Homeschooling Simplified

Homeschooling Simplified

A few months ago, I was feeling completely overwhelmed.  Sammy had just been in the hospital for 4 days, the house was exploding, and I felt like my homeschool schedule was running away from me!  I decided to cut out all of the extras from our homeschool schedule and just focus on the basics.  This was a tough decision because Sammy LOVES all of the extra fun.

However, I decided to do this and get through the holidays and use my “extra” time to focus on all of the other things I needed to finish!  We simplified to math, reading, science, spelling, and handwriting.  Sammy loved that he could be finished with his school day so early.

Sammy used our time to learn new skills like vacuuming, emptying the dishwasher, and entertaining himself.  All of which are great life skills that I suspect his wife will thank me for someday *winks*.

Vacuuming

What I found was that Sammy was learning just as much, if not more, with the simplified schedule.  He was bringing me non-fiction books to read to him.  He was reading as much of a book as he was capable of, just for fun!  He was pulling out his snap circuits and building with those and listening intently to my husband’s instruction!  Sammy was embracing homeschooling and thriving even though I had “simplified” to only a few core subjects.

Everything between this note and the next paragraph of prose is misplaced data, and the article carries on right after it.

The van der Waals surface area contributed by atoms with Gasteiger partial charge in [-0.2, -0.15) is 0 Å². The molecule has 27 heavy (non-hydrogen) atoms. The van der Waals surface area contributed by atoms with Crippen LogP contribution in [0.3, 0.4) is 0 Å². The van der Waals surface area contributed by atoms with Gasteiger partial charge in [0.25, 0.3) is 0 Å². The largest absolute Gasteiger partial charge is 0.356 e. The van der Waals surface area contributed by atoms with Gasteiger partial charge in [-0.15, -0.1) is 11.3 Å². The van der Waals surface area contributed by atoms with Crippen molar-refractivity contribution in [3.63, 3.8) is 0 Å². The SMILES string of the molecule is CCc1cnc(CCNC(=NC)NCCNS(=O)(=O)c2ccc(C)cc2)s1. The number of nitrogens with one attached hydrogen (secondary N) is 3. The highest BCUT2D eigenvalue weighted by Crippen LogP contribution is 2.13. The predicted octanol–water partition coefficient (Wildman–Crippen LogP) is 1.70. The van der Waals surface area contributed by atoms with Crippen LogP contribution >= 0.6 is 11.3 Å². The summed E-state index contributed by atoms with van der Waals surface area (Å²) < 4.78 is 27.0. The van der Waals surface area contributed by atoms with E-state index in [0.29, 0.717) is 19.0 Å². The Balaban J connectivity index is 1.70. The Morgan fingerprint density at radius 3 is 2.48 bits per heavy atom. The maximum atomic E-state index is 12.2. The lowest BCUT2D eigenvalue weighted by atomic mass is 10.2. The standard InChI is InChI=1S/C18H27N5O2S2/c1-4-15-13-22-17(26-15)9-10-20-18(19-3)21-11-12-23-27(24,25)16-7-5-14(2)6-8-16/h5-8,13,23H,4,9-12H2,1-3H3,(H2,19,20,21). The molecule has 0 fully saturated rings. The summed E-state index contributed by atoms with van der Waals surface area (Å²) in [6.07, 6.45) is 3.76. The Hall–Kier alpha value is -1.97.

After making it through the holidays and getting school started back up for the year, I have added a few things back to our schedule.  But, I am embracing the homeschooling simplified schedule and allowing Sammy to show an interest in an area so we can dig a little deeper.

Are you feeling overwhelmed and needing a break?  I would encourage you to take a break and focus just on the core subjects and see where your child’s interests are!

Lindsay BytesOfMemory (7 Posts)

Christian, wife, mom, knitter, reader, and wearer of many hats (literal and figurative). I am also a computer geek, homeschool mom, sock sorter, and a blogger. I like coffee, tea, chocolate, Mexican food (not together), and lists!


A Word From Our Sponsors

The 2014 Confident Mom Weekly Household Planner
***Bring Master Art Teacher TOS/HEF columnist Pat Knepley into your home! Year’s curriculum. Step-by-step lessons. Biblical integration. www.seethelightshine.com***

When Homeschool Plans Fail

Homeschool Plans FailOn the last day of our beach vacation, we got up early to watch the sunrise.  Sammy had been getting up before the sun each morning and we kept sending him back to bed.  On Thursday night, we planned to get up and watch the sun come up over the Atlantic.  As you can see, it was cloudy.  We laughed and went back to bed for a little while!

Isn’t that just how things can be sometimes?  Even when we think we have everything all perfectly planned out, something out of our control makes the plan useless!  I try to be a glass is half full kind of person.  So when homeschool plans fail, I try to make the best of it!